Under the Guardianship and Administration Act 1993, the South Australian Civil and Administrative Tribunal (SACAT) can make guardianship and administration orders in South Australia for a mentally incapacitated person. An administrator may be appointed to deal with matters of finance, property and any associated legal affairs. A guardian may be appointed to make decisions regarding personal and health care matters. The principles of the Act mean that SACAT must consider whether an order is necessary or not. If a person’s informal arrangements and networks are adequate and are working in their best interests, or when the other formal legal protections that are already in place are working well together with the informal arrangements there may be no need for an order.
Applications can made online. An application for a guardianship order must be accompanied by a medical report form which can also be completed online. Matters are listed for a conciliation conference or hearing. At a conciliation conference the parties talk about their application, with the objective of resolving it. If the matter is not finalised at conference or if the Tribunal does not hold a conference, then the case is referred to a full hearing. The hearing decision is made by a tribunal member and the parties receive a written decision from SACAT in the form of a Tribunal Order.
Mental incapacity is where a person is unable to look after their own health, safety or welfare or to manage their own affairs as a result of;
- Any form of brain damage or illness, disorder, developmental delay, neurological disease or impairment or deterioration of the brain or of the mind, or
- Any physical condition or illness that leaves them unable to communicate what they want or think in any manner whatsoever (for example a person with multiple physical disabilities like sight, hearing and speech impairments and victims of stroke).
An application for an order may only be made in the following circumstances;
- The person has a mental incapacity resulting from disability or illness, and this is supported by a psychologist’s or a medical practitioner’s report; and
- There needs to be specific decisions made concerning such matters as where they will live and with whom, or financial matters which can’t be made without an order giving someone authority; and/or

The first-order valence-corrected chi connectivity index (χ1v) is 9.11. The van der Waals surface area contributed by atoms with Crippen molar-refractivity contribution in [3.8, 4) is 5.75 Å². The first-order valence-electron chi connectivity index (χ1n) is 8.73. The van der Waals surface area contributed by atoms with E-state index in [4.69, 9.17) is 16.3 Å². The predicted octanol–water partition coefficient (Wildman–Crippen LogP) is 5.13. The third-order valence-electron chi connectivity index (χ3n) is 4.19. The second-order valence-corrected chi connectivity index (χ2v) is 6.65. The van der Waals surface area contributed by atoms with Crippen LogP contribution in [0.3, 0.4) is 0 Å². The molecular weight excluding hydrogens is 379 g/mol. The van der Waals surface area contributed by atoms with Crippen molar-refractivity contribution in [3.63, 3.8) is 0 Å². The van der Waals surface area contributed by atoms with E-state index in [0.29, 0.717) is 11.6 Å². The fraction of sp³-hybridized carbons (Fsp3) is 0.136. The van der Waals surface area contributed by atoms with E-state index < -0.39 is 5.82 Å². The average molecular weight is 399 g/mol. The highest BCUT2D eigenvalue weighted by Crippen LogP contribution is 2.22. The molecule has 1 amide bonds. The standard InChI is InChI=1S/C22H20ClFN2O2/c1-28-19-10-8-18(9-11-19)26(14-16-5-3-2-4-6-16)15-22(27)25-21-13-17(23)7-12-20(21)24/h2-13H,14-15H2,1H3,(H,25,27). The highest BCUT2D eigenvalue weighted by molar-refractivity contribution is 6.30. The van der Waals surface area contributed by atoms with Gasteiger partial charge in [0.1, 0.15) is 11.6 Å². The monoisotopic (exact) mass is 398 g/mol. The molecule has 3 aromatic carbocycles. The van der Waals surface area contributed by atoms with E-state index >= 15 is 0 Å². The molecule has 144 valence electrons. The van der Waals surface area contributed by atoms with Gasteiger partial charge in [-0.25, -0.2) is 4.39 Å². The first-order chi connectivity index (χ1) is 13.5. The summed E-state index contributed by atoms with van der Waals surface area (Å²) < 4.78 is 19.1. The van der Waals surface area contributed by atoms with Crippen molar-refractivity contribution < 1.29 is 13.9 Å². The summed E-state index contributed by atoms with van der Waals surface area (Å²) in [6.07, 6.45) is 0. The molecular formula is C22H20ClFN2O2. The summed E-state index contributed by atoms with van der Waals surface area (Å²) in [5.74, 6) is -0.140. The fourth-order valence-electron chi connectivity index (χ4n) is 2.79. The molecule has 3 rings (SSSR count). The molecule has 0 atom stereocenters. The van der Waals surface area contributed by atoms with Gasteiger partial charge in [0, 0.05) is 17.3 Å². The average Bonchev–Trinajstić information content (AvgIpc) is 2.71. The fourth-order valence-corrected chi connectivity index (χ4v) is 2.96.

- There is a dispute or is significant conflict regarding the decisions that are being made, which a person or persons believe are detrimental to the person’s interests and/or welfare.
Guardianship orders are not often required because most people have support from family members and friends who can make or help make decisions without any special authority. However, it may be necessary to protect a person’s finances from abuse or exploitation by others and/or poor self-management.
Applications for an order can be made by certain classes of people;
- The Public Advocate.
- The person the order is sought for.
- Their guardian or decision-maker.
- A person responsible for them. This means a person who has a close and continuing relationship with them and is;
- Legally married to them or is their adult domestic partner.
- An adult related to them by blood, marriage or adoption.
- An adult who is related to them according to kinship rules if they are of Aboriginal or Torres Strait Islander descent.
- Their parent, including adoptive or step-parent.
- An adult who acts in loco parentis for the person if they are a minor.
- An adult friend, or person responsible for overseeing their ongoing day-to-day supervision, care and well-being.
- An administrator of the estate of the person.
- A person with a proper interest in the person’s welfare.
Orders can be made;
- Appointing a guardian to make decisions about the accommodation, health, medical and lifestyle decisions for the person.
- Cancelling the appointment of a guardian.
- Giving advice or directions to a guardian.
- Giving consent to prescribed medical treatment.
- Granting specific powers to authorise the use of force to make sure that the person receives proper treatment and care.
- Altering or cancelling a previous order.
- Appointing an administrator to make financial decisions.
- Making decisions about advance care directives.
- Consenting to prescribed medical or psychiatric treatment.
- Reviewing mediation decisions and making declarations and directions about decisions regarding consent to treatment and advance care.
- Making and reviewing orders for a person with mental illness.